dementia (DeLuca, et al., 2005), more severe depression and increased suicide rates (Cohen, 16

    Gilman, Houck, Szanto, & Reynolds, 2009; Lenze, et al., 2000) and a chronic course 17

    (Almeida, et al., 2012). Given the high prevalence of comorbid anxiety and depression, 18

    research indicating that comorbidity is associated with worse outcomes, and the large overlap 19

    in symptom profiles and risk factors, it is important to pay more attention to the comorbid 20

    presentation and treatment of these disorders in older adults. 21

    Recent reviews of psychological treatments for depression in older adults indicate that 22

    cognitive behavioural therapy (CBT) is as effective as in younger adults and is superior to 23

    waitlist, care-as-usual, placebo and other control groups, with moderate to large effect sizes 24

    (mean d=0.72) (Cuijpers, van Straten, & Smit, 2006; Mackin & Arean, 2005; Serfaty, 25

  • Running Heading: CBT for Anxiety and Depression in Older Adults Page 4 of 29

    Haworth, Blanchard, Buszewicz, & King, 2009). Reviews for psychological treatment of 1

    primary anxiety demonstrate the effectiveness of relaxation, supportive therapy, and CBT in 2

    older adults (Ayers, Sorrell, Thorp, & Wetherell, 2007; Nordhus & Pallesen, 2003). Hendriks 3

    et al. conducted a systematic review and meta-analysis of CBT for anxiety disorders in older 4

    adults and concluded that CBT was superior to waitlist and active control conditions for 5

    anxiety and comorbid depression symptoms, but only superior to waitlist conditions for 6

    worry severity (Hendriks, Oude Voshaar, Keijsers, Hoogduin, & Van Balkom, 2008). A 7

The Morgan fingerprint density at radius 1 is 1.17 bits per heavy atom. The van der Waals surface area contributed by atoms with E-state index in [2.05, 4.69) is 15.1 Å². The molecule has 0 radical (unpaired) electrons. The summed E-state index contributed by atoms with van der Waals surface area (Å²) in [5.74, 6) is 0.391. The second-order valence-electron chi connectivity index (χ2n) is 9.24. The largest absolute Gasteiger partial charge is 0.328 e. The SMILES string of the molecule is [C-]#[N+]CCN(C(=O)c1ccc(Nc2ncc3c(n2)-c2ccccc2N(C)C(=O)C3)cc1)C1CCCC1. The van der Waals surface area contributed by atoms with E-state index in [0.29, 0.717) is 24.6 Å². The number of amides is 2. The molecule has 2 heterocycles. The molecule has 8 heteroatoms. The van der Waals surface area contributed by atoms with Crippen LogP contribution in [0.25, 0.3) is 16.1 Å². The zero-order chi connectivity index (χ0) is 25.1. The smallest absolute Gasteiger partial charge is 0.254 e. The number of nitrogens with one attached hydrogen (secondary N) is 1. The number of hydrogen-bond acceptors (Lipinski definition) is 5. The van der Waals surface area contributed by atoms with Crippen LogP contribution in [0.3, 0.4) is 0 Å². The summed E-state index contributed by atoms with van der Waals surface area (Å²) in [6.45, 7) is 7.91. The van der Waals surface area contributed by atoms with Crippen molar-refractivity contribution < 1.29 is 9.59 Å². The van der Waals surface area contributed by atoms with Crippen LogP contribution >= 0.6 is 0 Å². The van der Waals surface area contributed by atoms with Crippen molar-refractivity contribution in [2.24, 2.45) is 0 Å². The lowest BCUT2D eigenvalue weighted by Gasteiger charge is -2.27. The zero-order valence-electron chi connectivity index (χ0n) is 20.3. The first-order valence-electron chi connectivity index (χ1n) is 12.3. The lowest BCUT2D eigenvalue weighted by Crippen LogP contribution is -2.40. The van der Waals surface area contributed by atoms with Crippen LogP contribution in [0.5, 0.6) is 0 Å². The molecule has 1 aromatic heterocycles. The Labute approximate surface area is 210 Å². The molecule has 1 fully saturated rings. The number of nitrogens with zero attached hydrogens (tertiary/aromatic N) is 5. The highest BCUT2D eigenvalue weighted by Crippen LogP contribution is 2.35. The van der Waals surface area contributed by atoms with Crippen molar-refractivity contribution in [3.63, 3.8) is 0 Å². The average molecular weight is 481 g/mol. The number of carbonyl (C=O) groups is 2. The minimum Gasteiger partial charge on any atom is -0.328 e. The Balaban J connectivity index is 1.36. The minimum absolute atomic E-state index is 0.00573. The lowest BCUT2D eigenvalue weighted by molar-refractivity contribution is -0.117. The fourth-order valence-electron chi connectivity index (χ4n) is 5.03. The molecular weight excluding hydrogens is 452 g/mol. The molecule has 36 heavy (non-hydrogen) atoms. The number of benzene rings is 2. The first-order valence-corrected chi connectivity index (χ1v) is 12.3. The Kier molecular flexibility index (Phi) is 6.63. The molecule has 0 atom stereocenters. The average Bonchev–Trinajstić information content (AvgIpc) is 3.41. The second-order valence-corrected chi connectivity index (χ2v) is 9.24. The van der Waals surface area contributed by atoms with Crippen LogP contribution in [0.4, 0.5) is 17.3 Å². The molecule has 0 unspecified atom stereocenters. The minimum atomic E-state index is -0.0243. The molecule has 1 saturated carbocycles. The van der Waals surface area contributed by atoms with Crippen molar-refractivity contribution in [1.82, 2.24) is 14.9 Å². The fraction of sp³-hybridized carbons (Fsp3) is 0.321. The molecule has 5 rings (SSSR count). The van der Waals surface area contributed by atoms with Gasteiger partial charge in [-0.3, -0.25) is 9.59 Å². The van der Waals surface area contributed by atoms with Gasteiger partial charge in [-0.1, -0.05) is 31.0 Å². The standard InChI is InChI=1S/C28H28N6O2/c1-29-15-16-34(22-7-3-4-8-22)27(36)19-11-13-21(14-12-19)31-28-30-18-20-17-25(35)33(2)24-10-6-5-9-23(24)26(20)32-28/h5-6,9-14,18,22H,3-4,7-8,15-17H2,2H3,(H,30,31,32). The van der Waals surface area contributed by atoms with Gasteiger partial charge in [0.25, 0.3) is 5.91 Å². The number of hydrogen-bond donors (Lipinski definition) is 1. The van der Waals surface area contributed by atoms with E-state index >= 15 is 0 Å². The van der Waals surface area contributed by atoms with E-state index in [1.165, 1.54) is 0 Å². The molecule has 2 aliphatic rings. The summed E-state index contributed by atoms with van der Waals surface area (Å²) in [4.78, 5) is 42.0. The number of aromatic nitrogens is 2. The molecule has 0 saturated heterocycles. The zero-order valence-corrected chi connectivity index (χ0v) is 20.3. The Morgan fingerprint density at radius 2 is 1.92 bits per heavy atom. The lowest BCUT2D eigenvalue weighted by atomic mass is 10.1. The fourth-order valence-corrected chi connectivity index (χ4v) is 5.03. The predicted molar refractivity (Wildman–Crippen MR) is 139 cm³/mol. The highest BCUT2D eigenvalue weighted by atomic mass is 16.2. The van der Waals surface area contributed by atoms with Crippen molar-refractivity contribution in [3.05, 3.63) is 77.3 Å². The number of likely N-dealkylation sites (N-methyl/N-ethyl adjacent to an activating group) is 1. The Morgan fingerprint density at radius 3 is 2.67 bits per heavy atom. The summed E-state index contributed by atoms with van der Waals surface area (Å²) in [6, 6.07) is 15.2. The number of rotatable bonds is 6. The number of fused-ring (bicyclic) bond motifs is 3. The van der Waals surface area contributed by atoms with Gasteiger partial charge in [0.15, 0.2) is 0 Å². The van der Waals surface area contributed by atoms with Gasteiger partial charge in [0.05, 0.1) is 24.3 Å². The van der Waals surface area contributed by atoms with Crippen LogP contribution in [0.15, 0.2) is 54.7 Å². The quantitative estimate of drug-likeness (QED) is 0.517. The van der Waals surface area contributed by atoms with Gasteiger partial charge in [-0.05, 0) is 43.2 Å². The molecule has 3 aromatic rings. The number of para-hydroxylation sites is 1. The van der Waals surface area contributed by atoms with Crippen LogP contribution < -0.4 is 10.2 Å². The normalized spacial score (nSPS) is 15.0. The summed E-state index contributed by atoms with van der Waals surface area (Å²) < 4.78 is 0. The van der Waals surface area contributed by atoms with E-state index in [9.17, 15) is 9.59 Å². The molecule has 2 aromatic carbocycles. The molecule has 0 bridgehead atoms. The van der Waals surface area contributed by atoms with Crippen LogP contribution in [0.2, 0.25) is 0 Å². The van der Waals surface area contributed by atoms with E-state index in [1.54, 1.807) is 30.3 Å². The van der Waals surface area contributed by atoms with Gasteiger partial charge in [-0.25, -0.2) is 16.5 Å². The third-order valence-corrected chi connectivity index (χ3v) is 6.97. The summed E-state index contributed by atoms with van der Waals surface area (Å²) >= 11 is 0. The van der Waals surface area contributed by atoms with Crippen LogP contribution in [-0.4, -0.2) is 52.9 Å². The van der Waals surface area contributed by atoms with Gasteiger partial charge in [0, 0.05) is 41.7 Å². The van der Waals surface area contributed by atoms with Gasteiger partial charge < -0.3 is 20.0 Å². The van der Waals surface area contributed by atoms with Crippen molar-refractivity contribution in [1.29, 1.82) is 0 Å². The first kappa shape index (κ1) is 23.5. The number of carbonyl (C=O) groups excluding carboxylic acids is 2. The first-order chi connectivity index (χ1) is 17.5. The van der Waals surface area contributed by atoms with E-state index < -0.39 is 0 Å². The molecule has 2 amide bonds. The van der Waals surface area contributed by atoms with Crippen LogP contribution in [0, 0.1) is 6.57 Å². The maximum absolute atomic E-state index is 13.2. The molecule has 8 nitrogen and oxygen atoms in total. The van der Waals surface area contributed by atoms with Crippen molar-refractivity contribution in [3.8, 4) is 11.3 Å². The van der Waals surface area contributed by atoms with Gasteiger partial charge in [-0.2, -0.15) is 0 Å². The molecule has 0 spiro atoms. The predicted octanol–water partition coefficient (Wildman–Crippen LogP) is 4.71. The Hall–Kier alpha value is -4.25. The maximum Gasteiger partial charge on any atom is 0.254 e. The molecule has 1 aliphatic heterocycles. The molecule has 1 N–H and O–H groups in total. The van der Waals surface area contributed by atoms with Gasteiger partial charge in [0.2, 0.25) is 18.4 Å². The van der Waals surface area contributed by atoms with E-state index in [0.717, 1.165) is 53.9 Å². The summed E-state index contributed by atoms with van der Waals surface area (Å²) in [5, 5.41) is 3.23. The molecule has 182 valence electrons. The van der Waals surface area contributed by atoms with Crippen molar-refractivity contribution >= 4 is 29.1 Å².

recent meta-analysis of CBT for anxiety disorders in older adults found that CBT was only 8

    marginally more effective than active control conditions and called for approaches to increase 9

    the effectiveness of CBT for anxiety in older adults (Gould, Coulson, & Howard, 2012). They 10

    suggested that targeting comorbidity might increase therapeutic outcomes. 11

    Despite the high prevalence of comorbid anxiety and depression, and the particularly 12

    negative outcomes associated with this comorbidity, there is a striking absence of studies that 13

    have focused on the psychosocial treatment of comorbid anxiety and depression in older 14

    adults. Sallis et al. (1983) compared the effectiveness of three treatment conditions: 15

    relaxation training, pleasant event scheduling and rational disputing, and a self-disclosure 16

    discussion group on comorbid anxiety and depression in older adults. They found that 17

    depression reduced from pre to post in all conditions equally, while improvements in anxiety 18

    symptoms only occurred in the placebo condition. A major limitation of this study is that the 19

    sample size was small (n=24) and lacked the statistical power to detect anything less than a 20

    very large difference between active treatments. To our knowledge, no other published trial 21

    has specifically investigated the efficacy of group CBT for comorbid anxiety and depression 22

    in older adults. 23

    The majority of studies have focused on the treatment of primary depression or 24

    anxiety and not their comorbidity, and report that the presence of a comorbid disorder 25

  • Running Heading: CBT for Anxiety and Depression in Older Adults Page 5 of 29

    reduces the effectiveness of treatment for the primary disorder. For example, comorbid 1

    anxiety has been shown to delay and reduce treatment response to both pharmacological and 2

    psychological treatments for depression (Andreescu, et al., 2007; Andreescu, et al., 2009; 3

    Arnow, et al., 2007; Cohen, et al., 2009; Gum, Arean, & Bostrom, 2007; Hegel, et al., 2005), 4

    and comorbid depression has been demonstrated to reduce the effectiveness of psychological 5

    treatment for primary anxiety in some studies (Schuurmans, et al., 2009), but has not been 6

    found to impact on effectiveness in others (Wetherell, Hopko, et al., 2005). 7

    Further, psychological treatments for primary depression have typically failed to 8

    produce significant reductions in comorbid anxiety symptomatology (Dombrovski, et al., 9

    2006; Gum, et al., 2007; Serfaty, et al., 2009). In contrast, psychological therapy targeting 10

    geriatric anxiety typically results in simultaneous reductions in post-treatment depression 11

    (Barrowclough, et al., 2001; Gorenstein, et